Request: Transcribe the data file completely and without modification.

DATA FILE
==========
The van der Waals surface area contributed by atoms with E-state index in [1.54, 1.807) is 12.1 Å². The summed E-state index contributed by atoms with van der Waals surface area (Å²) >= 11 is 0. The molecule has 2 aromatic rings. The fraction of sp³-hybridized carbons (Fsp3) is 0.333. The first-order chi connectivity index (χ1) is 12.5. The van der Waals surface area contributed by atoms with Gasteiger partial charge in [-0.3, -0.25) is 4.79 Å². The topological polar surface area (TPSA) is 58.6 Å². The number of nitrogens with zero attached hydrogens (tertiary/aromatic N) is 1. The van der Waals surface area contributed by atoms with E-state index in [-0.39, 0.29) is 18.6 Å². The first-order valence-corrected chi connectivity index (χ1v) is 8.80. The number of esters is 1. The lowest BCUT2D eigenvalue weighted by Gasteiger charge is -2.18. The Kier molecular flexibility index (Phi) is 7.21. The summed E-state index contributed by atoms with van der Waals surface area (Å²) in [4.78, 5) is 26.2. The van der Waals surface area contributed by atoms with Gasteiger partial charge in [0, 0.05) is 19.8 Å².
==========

The van der Waals surface area contributed by atoms with E-state index in [1.54, 1.807) is 12.1 Å². The summed E-state index contributed by atoms with van der Waals surface area (Å²) >= 11 is 0. The molecule has 2 aromatic rings. The fraction of sp³-hybridized carbons (Fsp3) is 0.333. The first-order chi connectivity index (χ1) is 12.5. The van der Waals surface area contributed by atoms with Gasteiger partial charge in [-0.3, -0.25) is 4.79 Å². The topological polar surface area (TPSA) is 58.6 Å². The number of nitrogens with zero attached hydrogens (tertiary/aromatic N) is 1. The van der Waals surface area contributed by atoms with E-state index in [-0.39, 0.29) is 18.6 Å². The first-order valence-corrected chi connectivity index (χ1v) is 8.80. The number of esters is 1. The lowest BCUT2D eigenvalue weighted by Gasteiger charge is -2.18. The Kier molecular flexibility index (Phi) is 7.21. The summed E-state index contributed by atoms with van der Waals surface area (Å²) in [4.78, 5) is 26.2. The van der Waals surface area contributed by atoms with Gasteiger partial charge in [0, 0.05) is 19.8 Å².